3. MMT is an unsuccessful attempt

Jerome Powell, the Fed Chair, Bill Gates, Larry Summers, the former Treasury Secretary, and Kenneth Rogoff, the former IMF Chief Economist, argue that MMT is an unsuccessful attempt to convince programs to run painlessly with unlimited money printing as printing money produces free lunches.

4. MMT is a nonsense theory from misunderstanding

Kenneth Rogoff, an economist, called MMT a nonsense theory born from a fundamental misunderstanding. Many economists doubt the possibility of printing limitless money with a low and controllable inflation rate, and the foundation of MMT believes high deficits will not impact the exchange rate.

MMT rejects the traditional Keynesian Analysis as they think that the government should ignore the debt they generated as it is unequal to household finance. Therefore, it is still too early to deploy this theory to government policy and needs further research and development because of the huge impact that it may lead on inflation. Furthermore, MMT is only suitable for the national government because of the power to issue the sovereign currency. However, local governments must act like households’ budgets in spending decisions because they are not issuers but users.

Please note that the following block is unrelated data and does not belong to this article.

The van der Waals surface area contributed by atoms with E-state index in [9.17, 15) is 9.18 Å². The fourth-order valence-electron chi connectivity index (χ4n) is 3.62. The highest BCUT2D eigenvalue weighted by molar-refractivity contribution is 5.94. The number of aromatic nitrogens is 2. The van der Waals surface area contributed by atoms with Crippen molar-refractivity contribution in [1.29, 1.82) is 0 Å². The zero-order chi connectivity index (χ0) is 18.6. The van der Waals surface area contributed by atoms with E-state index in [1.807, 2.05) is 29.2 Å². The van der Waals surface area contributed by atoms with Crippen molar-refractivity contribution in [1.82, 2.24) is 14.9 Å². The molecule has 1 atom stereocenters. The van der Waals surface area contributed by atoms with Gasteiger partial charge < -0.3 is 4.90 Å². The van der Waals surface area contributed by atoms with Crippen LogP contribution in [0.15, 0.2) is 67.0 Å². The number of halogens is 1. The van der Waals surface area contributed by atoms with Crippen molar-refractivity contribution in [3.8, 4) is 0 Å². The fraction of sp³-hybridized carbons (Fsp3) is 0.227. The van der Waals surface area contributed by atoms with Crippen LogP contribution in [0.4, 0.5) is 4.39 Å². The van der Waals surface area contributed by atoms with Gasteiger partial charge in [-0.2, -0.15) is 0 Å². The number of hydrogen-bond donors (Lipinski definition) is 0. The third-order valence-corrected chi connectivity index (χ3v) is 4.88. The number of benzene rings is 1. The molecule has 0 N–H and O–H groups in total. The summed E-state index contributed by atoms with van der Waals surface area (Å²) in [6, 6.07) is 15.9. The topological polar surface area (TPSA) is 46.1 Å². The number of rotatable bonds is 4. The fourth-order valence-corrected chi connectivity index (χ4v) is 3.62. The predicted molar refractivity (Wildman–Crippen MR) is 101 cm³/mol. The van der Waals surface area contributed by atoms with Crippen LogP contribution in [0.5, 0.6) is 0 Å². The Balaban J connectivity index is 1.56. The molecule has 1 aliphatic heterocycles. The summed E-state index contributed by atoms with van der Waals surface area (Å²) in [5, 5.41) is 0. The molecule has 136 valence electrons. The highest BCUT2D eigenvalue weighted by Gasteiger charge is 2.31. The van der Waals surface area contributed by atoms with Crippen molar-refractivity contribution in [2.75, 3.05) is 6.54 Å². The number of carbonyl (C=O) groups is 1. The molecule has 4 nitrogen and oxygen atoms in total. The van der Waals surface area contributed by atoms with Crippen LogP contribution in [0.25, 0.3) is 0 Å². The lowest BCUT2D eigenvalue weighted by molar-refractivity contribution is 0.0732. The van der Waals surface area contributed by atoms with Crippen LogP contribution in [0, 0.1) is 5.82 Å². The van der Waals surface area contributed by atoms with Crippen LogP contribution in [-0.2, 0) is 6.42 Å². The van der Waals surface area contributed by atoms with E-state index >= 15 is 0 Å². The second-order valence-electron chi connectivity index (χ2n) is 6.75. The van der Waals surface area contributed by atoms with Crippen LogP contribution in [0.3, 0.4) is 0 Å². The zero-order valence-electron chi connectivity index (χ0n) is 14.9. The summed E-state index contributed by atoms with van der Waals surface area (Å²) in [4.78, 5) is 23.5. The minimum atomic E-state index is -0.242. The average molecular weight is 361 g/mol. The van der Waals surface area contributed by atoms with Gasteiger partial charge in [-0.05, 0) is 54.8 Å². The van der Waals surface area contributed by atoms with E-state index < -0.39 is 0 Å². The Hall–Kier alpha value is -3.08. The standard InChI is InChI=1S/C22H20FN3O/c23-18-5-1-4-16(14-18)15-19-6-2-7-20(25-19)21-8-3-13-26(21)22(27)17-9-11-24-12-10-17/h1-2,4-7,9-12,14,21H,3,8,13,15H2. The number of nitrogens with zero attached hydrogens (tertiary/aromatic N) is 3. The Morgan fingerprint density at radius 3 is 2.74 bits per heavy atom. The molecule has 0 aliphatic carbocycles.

Written By: Wennie

Coats, W(2019). Modern Monetary Theory: A Critique. Retrieved 4 April 2022. from https://www.cato.org/cato-journal/fall-2019/modern-monetary-theory-critique

Fulwiler, S et al. (2012). Modern Monetary Theory: A Debate. Retrieved 5 April 2022. From https://peri.umass.edu/fileadmin/pdf/working_papers/working_papers_251-300/WP279.pdf

Mckibbin, W. (2019). Is Modern Monetary Theory Too Good To Be True?. Retrieved 3 April 2022. from https://www.brookings.edu/opinions/is-modern-monetary-theory-too-good-to-be-true/

Matthews, D. (2019). Modern Monetary Theory, explained: A very detailed walkthrough of the big new left economic idea. Retrieved 4 April 2022 from https://www.vox.com/future-perfect/2019/4/16/18251646/modern-monetary-theory-new-moment-explained

D’Souza, D (2021). Modern Monetary Theory. Retrieved 5 April 2022. From https://www.investopedia.com/modern-monetary-theory-mmt-4588060